by Pamela Sumners
It rained cottonmouths for 30 days after you died.
They wore proud boots and took over the streets,
slithered and kicked through the steel-plated doors.
They sat coiled or casually dropped in your special recliner.
They ate the last Tyson’s chicken in Arkansas—they did!
and then ravaged the okra and bean patches out back.
Then they took the tomatoes and purple-hull peas,
cutting a swath like Sherman’s army marching to sea.
Their white mouths turned a deep heliotrope purple.
We plied them with offerings of heavy red wine
and they turned all purple and died. We swept snakeskins
for weeks. Next the bats came, echolocating what we
humans heard only as a series of slight erratic clicks.
We developed a decoder that could read bat-tongue for us
and learned that they repeated through the walls a gossip chorus:
“You know he heard the wind chimes just before he died, a music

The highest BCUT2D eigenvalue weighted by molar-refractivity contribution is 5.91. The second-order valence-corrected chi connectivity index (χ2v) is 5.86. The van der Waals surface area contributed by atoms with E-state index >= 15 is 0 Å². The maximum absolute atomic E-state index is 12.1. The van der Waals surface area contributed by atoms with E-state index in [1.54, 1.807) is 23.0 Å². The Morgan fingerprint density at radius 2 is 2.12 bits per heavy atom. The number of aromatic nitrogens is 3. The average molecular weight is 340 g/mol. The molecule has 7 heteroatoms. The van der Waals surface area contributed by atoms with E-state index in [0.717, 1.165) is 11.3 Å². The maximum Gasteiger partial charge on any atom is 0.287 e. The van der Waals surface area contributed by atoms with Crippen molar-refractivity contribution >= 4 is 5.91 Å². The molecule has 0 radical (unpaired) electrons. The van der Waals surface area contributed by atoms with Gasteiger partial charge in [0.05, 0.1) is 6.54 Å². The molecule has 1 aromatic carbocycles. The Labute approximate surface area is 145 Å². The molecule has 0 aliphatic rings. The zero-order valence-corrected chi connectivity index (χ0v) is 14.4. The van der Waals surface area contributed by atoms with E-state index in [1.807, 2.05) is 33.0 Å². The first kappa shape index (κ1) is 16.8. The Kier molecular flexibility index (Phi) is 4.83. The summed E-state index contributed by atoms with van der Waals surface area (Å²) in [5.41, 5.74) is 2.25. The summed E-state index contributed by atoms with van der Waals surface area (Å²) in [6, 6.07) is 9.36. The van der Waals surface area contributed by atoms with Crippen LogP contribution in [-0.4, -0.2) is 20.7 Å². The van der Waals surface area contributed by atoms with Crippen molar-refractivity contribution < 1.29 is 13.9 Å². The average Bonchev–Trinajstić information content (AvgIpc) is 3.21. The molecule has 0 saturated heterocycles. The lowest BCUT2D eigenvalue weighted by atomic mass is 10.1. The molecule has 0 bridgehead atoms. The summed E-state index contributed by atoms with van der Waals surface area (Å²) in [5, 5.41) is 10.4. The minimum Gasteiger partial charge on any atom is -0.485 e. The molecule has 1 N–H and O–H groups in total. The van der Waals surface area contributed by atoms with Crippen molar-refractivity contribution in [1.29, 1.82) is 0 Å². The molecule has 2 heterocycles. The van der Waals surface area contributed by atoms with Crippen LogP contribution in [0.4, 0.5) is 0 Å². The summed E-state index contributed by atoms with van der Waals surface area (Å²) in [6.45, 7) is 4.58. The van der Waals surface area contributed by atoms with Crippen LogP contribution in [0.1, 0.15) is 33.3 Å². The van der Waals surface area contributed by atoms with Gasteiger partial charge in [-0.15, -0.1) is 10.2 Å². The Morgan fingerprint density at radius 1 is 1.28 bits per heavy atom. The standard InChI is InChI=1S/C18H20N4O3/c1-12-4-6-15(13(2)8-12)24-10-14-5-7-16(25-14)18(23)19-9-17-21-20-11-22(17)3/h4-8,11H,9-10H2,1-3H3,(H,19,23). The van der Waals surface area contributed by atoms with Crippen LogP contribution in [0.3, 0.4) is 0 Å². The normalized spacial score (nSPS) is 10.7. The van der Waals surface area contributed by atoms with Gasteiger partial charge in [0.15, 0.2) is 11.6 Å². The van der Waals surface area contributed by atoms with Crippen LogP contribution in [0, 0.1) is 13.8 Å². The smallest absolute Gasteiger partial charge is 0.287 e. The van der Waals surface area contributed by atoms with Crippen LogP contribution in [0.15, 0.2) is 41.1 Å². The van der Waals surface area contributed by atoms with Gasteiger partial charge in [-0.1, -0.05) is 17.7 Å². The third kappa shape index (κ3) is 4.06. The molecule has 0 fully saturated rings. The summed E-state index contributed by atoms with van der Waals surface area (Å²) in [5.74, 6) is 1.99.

that played so hauntingly on the listening ears of time.”
We banged every pot and pan in the house like a marching band
starting off a Fourth of July parade with John Phillip Souza’s brass
until they gave up their roost, a lonely, leaning excuse for a chimney.
When finally we wept and muttered a flood of desolate words
over your cavernous deep rhombus in the earth, a dark hole really,
an aunt we barely knew said to me, “Give me your last skinny-back
wishbone hug and tell us how thin we’ve become.”
Last Rites previously appeared online in Eunoia Review—July, 2019.
ABOUT THE AUTHOR
Pamela Sumners is a native Alabamian now living in St. Louis. A former ACLU lawyer, she is best known for her work against the likes of "10 Commandments Judge" Roy Moore, Jay Sekulow, and a governor who said the Bill of Rights doesn't apply to Alabama. Her first full collection, "Ragpicking Ezekiel's Bones," was released in December 2020 by UnCollected Press, and her first chapbook, "Finding Helen," (winner, Rane Arroyo Prize, Seven Kitchens Press) is forthcoming Spring 2021. Visit the author's website.
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